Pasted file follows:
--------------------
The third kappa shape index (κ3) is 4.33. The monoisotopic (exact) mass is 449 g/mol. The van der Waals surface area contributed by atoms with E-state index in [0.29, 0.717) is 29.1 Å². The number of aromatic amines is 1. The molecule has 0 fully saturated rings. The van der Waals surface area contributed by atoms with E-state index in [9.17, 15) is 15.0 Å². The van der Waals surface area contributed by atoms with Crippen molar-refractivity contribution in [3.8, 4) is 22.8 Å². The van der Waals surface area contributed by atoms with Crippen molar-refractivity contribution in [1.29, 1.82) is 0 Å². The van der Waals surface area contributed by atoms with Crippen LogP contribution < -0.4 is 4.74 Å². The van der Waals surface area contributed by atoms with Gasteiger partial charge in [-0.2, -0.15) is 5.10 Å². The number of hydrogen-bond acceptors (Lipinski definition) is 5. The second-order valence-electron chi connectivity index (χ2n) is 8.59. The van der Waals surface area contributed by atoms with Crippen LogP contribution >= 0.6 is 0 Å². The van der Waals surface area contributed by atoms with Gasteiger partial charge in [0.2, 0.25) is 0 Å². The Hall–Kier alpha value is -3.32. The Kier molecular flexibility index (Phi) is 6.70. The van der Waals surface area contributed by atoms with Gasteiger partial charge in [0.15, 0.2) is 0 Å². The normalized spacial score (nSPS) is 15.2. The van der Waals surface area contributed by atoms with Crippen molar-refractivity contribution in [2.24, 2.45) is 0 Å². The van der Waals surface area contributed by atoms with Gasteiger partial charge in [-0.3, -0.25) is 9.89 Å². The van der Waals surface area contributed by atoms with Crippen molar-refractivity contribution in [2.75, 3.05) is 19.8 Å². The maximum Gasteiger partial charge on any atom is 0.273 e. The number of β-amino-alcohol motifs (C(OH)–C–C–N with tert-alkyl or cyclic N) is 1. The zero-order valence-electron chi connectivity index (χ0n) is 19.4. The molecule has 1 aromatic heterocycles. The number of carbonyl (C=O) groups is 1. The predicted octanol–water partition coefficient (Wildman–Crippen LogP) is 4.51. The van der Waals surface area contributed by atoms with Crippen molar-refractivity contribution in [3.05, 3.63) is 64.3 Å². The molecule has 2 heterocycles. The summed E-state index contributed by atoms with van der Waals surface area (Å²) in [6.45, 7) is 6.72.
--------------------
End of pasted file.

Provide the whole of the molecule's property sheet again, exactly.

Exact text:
The third kappa shape index (κ3) is 4.33. The monoisotopic (exact) mass is 449 g/mol. The van der Waals surface area contributed by atoms with E-state index in [0.29, 0.717) is 29.1 Å². The number of aromatic amines is 1. The molecule has 0 fully saturated rings. The van der Waals surface area contributed by atoms with E-state index in [9.17, 15) is 15.0 Å². The van der Waals surface area contributed by atoms with Crippen molar-refractivity contribution in [3.8, 4) is 22.8 Å². The van der Waals surface area contributed by atoms with Crippen molar-refractivity contribution in [1.29, 1.82) is 0 Å². The van der Waals surface area contributed by atoms with Crippen LogP contribution < -0.4 is 4.74 Å². The van der Waals surface area contributed by atoms with Gasteiger partial charge in [-0.2, -0.15) is 5.10 Å². The number of hydrogen-bond acceptors (Lipinski definition) is 5. The second-order valence-electron chi connectivity index (χ2n) is 8.59. The van der Waals surface area contributed by atoms with Crippen LogP contribution >= 0.6 is 0 Å². The van der Waals surface area contributed by atoms with Gasteiger partial charge in [0.2, 0.25) is 0 Å². The Hall–Kier alpha value is -3.32. The Kier molecular flexibility index (Phi) is 6.70. The van der Waals surface area contributed by atoms with Gasteiger partial charge in [0.15, 0.2) is 0 Å². The normalized spacial score (nSPS) is 15.2. The van der Waals surface area contributed by atoms with Crippen molar-refractivity contribution in [2.24, 2.45) is 0 Å². The van der Waals surface area contributed by atoms with Gasteiger partial charge in [-0.3, -0.25) is 9.89 Å². The van der Waals surface area contributed by atoms with Crippen molar-refractivity contribution in [2.75, 3.05) is 19.8 Å². The maximum Gasteiger partial charge on any atom is 0.273 e. The number of β-amino-alcohol motifs (C(OH)–C–C–N with tert-alkyl or cyclic N) is 1. The zero-order valence-electron chi connectivity index (χ0n) is 19.4. The molecule has 1 aromatic heterocycles. The number of carbonyl (C=O) groups is 1. The predicted octanol–water partition coefficient (Wildman–Crippen LogP) is 4.51. The van der Waals surface area contributed by atoms with Crippen molar-refractivity contribution in [3.05, 3.63) is 64.3 Å². The molecule has 2 heterocycles. The summed E-state index contributed by atoms with van der Waals surface area (Å²) in [6.45, 7) is 6.72.